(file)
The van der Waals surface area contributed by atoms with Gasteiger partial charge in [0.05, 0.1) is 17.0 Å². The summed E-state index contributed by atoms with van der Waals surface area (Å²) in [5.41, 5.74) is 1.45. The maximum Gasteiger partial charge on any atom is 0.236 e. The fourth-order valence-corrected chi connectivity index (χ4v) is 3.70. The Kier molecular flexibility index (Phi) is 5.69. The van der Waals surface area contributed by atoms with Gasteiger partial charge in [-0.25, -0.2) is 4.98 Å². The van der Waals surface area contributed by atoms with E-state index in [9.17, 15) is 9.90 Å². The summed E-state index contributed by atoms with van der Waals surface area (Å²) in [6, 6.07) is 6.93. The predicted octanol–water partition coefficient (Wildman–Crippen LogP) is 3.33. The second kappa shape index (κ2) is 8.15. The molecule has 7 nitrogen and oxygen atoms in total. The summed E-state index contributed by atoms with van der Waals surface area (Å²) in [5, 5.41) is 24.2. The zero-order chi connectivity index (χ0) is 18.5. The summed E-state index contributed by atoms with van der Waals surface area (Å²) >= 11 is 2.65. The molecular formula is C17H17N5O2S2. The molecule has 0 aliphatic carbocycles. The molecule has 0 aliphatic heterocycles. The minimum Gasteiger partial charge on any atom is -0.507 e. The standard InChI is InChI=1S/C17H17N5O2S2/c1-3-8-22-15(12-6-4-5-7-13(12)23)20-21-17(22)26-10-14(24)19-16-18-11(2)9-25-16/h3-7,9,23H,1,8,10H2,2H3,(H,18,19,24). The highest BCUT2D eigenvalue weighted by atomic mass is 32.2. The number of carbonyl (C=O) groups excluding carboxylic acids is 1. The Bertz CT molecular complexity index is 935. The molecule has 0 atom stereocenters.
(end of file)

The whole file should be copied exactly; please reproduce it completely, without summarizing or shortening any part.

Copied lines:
The van der Waals surface area contributed by atoms with Gasteiger partial charge in [0.05, 0.1) is 17.0 Å². The summed E-state index contributed by atoms with van der Waals surface area (Å²) in [5.41, 5.74) is 1.45. The maximum Gasteiger partial charge on any atom is 0.236 e. The fourth-order valence-corrected chi connectivity index (χ4v) is 3.70. The Kier molecular flexibility index (Phi) is 5.69. The van der Waals surface area contributed by atoms with Gasteiger partial charge in [-0.25, -0.2) is 4.98 Å². The van der Waals surface area contributed by atoms with E-state index in [9.17, 15) is 9.90 Å². The summed E-state index contributed by atoms with van der Waals surface area (Å²) in [6, 6.07) is 6.93. The predicted octanol–water partition coefficient (Wildman–Crippen LogP) is 3.33. The second kappa shape index (κ2) is 8.15. The molecule has 7 nitrogen and oxygen atoms in total. The summed E-state index contributed by atoms with van der Waals surface area (Å²) in [5, 5.41) is 24.2. The zero-order chi connectivity index (χ0) is 18.5. The summed E-state index contributed by atoms with van der Waals surface area (Å²) >= 11 is 2.65. The molecular formula is C17H17N5O2S2. The molecule has 0 aliphatic carbocycles. The molecule has 0 aliphatic heterocycles. The minimum Gasteiger partial charge on any atom is -0.507 e. The standard InChI is InChI=1S/C17H17N5O2S2/c1-3-8-22-15(12-6-4-5-7-13(12)23)20-21-17(22)26-10-14(24)19-16-18-11(2)9-25-16/h3-7,9,23H,1,8,10H2,2H3,(H,18,19,24). The highest BCUT2D eigenvalue weighted by atomic mass is 32.2. The number of carbonyl (C=O) groups excluding carboxylic acids is 1. The Bertz CT molecular complexity index is 935. The molecule has 0 atom stereocenters.